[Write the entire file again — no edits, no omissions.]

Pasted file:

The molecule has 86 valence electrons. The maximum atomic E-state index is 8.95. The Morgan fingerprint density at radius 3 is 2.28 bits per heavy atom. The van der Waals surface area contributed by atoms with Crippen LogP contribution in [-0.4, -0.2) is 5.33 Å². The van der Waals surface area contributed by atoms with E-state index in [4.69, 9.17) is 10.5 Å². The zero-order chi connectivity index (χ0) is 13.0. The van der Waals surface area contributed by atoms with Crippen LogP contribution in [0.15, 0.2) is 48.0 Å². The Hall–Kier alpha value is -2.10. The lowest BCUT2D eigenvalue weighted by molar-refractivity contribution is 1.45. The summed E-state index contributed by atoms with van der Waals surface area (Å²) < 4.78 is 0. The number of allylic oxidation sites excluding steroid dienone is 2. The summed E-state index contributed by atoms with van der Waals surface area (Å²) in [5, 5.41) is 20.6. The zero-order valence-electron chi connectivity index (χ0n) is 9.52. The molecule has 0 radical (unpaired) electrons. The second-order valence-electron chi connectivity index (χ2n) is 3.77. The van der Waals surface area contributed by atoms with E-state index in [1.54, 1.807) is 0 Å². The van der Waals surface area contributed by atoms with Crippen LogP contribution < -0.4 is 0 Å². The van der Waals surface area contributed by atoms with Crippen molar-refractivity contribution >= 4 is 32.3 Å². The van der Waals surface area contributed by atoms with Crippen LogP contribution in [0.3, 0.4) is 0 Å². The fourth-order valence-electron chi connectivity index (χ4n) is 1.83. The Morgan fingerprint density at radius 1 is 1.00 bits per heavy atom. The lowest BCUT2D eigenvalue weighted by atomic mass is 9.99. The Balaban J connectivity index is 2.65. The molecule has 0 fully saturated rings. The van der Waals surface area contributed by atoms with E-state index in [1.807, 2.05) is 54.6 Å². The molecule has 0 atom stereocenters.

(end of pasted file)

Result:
The molecule has 86 valence electrons. The maximum atomic E-state index is 8.95. The Morgan fingerprint density at radius 3 is 2.28 bits per heavy atom. The van der Waals surface area contributed by atoms with Crippen LogP contribution in [-0.4, -0.2) is 5.33 Å². The van der Waals surface area contributed by atoms with E-state index in [4.69, 9.17) is 10.5 Å². The zero-order chi connectivity index (χ0) is 13.0. The van der Waals surface area contributed by atoms with Crippen LogP contribution in [0.15, 0.2) is 48.0 Å². The Hall–Kier alpha value is -2.10. The lowest BCUT2D eigenvalue weighted by molar-refractivity contribution is 1.45. The summed E-state index contributed by atoms with van der Waals surface area (Å²) < 4.78 is 0. The number of allylic oxidation sites excluding steroid dienone is 2. The summed E-state index contributed by atoms with van der Waals surface area (Å²) in [5, 5.41) is 20.6. The zero-order valence-electron chi connectivity index (χ0n) is 9.52. The molecule has 0 radical (unpaired) electrons. The second-order valence-electron chi connectivity index (χ2n) is 3.77. The van der Waals surface area contributed by atoms with E-state index in [1.54, 1.807) is 0 Å². The van der Waals surface area contributed by atoms with Crippen LogP contribution < -0.4 is 0 Å². The van der Waals surface area contributed by atoms with Crippen molar-refractivity contribution >= 4 is 32.3 Å². The van der Waals surface area contributed by atoms with Crippen LogP contribution in [0.3, 0.4) is 0 Å². The fourth-order valence-electron chi connectivity index (χ4n) is 1.83. The Morgan fingerprint density at radius 1 is 1.00 bits per heavy atom. The lowest BCUT2D eigenvalue weighted by atomic mass is 9.99. The Balaban J connectivity index is 2.65. The molecule has 0 fully saturated rings. The van der Waals surface area contributed by atoms with E-state index in [1.807, 2.05) is 54.6 Å². The molecule has 0 atom stereocenters.